Living Well With Chronic Conditions Class to Be Offered In Spring Green

BARABOO, WISCONSIN; June 11, 2014 – Living Well with Chronic Conditions, a free course to help people reduce pain, increase energy and gain control of their health, will be held at the Spring Green Community Library, 230 East Monroe Street. Classes will be held from 1:00 p.m. to 3:30 p.m. every Tuesday, July 15 through August 26, except August 19. The program is co-sponsored by the Aging & Disability Resource Centers (ADRC) in Sauk and Iowa Counties.

Living Well with Chronic Conditions is a six-week program created by Stanford University’s Patient Education Research Center for any adult with a chronic disease. Chronic diseases are considered lifelong health conditions, such as diabetes, arthritis, HIV/AIDS, high blood pressure, depression, heart disease, chronic pain, anxiety, multiple sclerosis, fibromyalgia and others.

Delivered in six 2½-hour weekly sessions, Living Well with Chronic Conditions is taught by two certified leaders, either or both of which are non-health professionals who have a chronic disease themselves and can speak from personal experience. The Spring Green course will be co-facilitated by Laura Geick of the Aging & Disability Resource Center of Eagle Country-Baraboo/Sauk County and Darla Burton of the Aging & Disability Resource Center of Southwest Wisconsin – Iowa County.

During each session, participants will receive support from the trained leaders, as well as other participants, learning practical ways to manage pain and fatigue, better understand nutrition and exercise options, hear about new treatment choices, and discover better ways to communicate about their conditions with doctors and family members.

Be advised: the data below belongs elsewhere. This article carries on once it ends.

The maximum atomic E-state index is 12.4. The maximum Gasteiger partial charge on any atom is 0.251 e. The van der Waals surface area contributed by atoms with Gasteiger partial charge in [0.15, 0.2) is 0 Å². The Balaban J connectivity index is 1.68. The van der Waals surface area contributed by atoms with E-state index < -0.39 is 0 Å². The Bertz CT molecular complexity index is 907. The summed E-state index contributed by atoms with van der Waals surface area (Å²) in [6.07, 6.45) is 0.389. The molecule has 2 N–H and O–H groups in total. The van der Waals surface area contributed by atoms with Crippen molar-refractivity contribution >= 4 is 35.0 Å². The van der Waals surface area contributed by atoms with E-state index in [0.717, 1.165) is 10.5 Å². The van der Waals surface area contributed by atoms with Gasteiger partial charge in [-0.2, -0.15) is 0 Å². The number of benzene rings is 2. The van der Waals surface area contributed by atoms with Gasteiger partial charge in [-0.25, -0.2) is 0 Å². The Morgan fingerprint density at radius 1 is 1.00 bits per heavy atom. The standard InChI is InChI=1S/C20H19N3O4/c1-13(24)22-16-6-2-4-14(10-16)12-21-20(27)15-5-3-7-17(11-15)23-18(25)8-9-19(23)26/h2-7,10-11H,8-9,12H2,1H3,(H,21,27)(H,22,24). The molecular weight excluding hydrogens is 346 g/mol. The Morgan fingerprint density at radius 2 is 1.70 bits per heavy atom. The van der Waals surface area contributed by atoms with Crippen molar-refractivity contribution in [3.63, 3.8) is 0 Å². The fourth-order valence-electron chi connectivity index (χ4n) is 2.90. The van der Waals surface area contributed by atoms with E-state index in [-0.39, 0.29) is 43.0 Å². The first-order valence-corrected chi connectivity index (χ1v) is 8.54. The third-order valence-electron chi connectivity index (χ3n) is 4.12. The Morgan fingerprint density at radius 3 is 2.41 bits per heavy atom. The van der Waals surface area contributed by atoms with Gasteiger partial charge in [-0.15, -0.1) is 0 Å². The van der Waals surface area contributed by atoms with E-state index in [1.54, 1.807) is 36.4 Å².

“For people with chronic health conditions, good medical care is just half of the equation,” explained Geick. “Equally important is their ability to make healthy decisions, follow their doctor’s recommendations and take care of their condition. Living Well with Chronic Conditions teaches people with lifelong health conditions to do just that. Participants have less pain, more energy and fewer hospitalizations.”

The Centers for Disease Control and Prevention calls chronic conditions the most common, costly and preventable of all U.S. health problems. They are also the leading causes of death and disability, responsible for seven out of 10 deaths each year.

“The good news,” noted Burton, “is that people who know how to take care of their health conditions can live successfully with their disease. Living Well with Chronic Conditions is a compliment to medical care, equipping people to live well outside the doctor’s office so they can make the most of their treatment and live the lives they want.”

For more information or to register for the course, call (608) 355-3289.

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